Smart contracts – first coined by Nick Szabo in 1994 – are digital protocols to enforce performance, and verify and negotiate the contract among two or more parties. It is an algorithmic way of carrying out transactions and deals between two or more parties, where the trust, consensus, consequences and resulting payments will be decided by the smart contract on the basis of pre-agreed conditions.
There are quite a few types of smart contracts. For example, one that is between two or more parties and will have its own interpretation of the state of affairs. Another type is more detailed and it would also interpret the algorithmic rules into Ricardian contract that a human can understand.
Smart contracts usually work with blockchain. If it is on blockchain, then it has to use the consensus protocol to “verify” the state of affairs or be dependent on some validators and reporters to confirm and report the end results before it triggers the ending set of commands like making payments. To be on blockchain, it would also need to use “Value Tokens” to incentivize the validators, reporters and nodes who are working on consensus.
Smart Contract on a permissioned blockchain or simply on any DLT (Distributed Ledger Technology) without a blockchain would act like a normal computer program that would follow the rules, have its own criteria to measure the success of events and will follow the rest of the program. In that case, it cannot “enforce” its condition and thus risks losing the charm of “smart contract” altogether. It does not need a consensus protocol or the value tokens to be shared by nodes/validators/reporters.
For example, smart contract between two IoT devices in a controlled, trusted environment may not need blockchain. Or, for example, if someone likes a certain percentage (say 0.02%) of their pay to go to their kid’s account/wallet as his/her pocket money, there is no need to place it on public ledger.
Smart contract on permissioned blockchain would offer cost effectiveness and fast processing but would fall behind in the political landscape from adoption to acceptability and from standardization to liability.
There are quite a few properties of smart contracts that we should care about, such as:
1. Immutability: To human is err, and when smart contracts interact with humans, mistakes can happen for which we should have a recourse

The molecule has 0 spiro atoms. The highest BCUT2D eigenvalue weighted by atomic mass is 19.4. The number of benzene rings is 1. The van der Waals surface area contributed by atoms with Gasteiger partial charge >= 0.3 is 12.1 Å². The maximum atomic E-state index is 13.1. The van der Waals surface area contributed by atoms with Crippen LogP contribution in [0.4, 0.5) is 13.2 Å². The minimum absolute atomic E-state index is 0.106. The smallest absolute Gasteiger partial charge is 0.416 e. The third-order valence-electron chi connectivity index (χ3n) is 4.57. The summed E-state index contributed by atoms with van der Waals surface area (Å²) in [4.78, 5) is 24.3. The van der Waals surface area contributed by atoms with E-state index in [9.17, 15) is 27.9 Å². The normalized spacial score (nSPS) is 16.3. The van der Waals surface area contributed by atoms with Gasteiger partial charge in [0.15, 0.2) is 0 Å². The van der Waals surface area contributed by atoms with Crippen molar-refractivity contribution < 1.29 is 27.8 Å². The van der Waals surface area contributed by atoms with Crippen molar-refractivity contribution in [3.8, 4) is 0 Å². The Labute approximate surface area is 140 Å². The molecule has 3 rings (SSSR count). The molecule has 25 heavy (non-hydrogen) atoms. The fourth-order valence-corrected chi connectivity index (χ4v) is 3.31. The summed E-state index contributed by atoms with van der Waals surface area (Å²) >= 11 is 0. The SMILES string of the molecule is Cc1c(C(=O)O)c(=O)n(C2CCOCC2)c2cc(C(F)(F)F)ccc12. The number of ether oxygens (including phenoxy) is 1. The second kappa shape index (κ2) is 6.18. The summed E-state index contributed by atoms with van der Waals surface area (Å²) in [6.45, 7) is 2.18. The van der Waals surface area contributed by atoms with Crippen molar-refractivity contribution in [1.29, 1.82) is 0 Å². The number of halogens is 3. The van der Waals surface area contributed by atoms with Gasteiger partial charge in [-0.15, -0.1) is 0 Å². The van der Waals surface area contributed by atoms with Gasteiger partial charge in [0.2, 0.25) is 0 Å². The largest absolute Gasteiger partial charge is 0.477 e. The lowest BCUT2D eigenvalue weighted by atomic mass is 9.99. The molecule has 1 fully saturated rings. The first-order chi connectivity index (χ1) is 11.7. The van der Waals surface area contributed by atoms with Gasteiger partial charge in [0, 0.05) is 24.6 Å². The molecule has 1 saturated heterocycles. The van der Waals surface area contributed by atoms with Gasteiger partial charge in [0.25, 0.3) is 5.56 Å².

2. Security: It is good to have features, but if you type one thing wrong you can lose your money irrevocably. On the other side, the bad guys like hackers and malicious users have all the time in the world to scan the complete chain to find and exploit any vulnerability.
3. Confidentiality: There is always this showing-too-much phenomenon in the name of transparency, which may breach confidentiality.
4. Quality of Data: Smart contracts need a secure bridge with external data and with machine and human oracles.
5. Language: Which language is the smart contract designed in? How is the language evolving and how would it affect the future interaction of smart contract if there are any inherent changes in its structure and design?
6. Clients: Which client to use and work with – Geth, Parity, Claymore? Which one is more secure, easily accessible and cost effective?
7. Frameworks: Which framework is the smart contract using? Meteor, Maven, Truffle, Embark, Zeppelin? What are the security, accessibility and cost trade-offs?
8. Best Practices: Smart Contract should follow the best practices of the business domain it is working in or risk losing its credibility, functions and money
9. Storage: Is it going to store all the data on blockchain itself or can it use some decentralized storage like Swarm or IPFS?
10. Costs: Last but not least, what are the costs associated with the smart contract and what would it take to keep it running?
I’ve recently published a book — Introduction to Blockchain with Case Studies and it’s available from Amazon worldwide, Gufhtugu Publishers in Pakistan and here is my Urdu Book (بٹ کوائن، بلاک چین اور کرپٹو کرنسی) on the subject as well.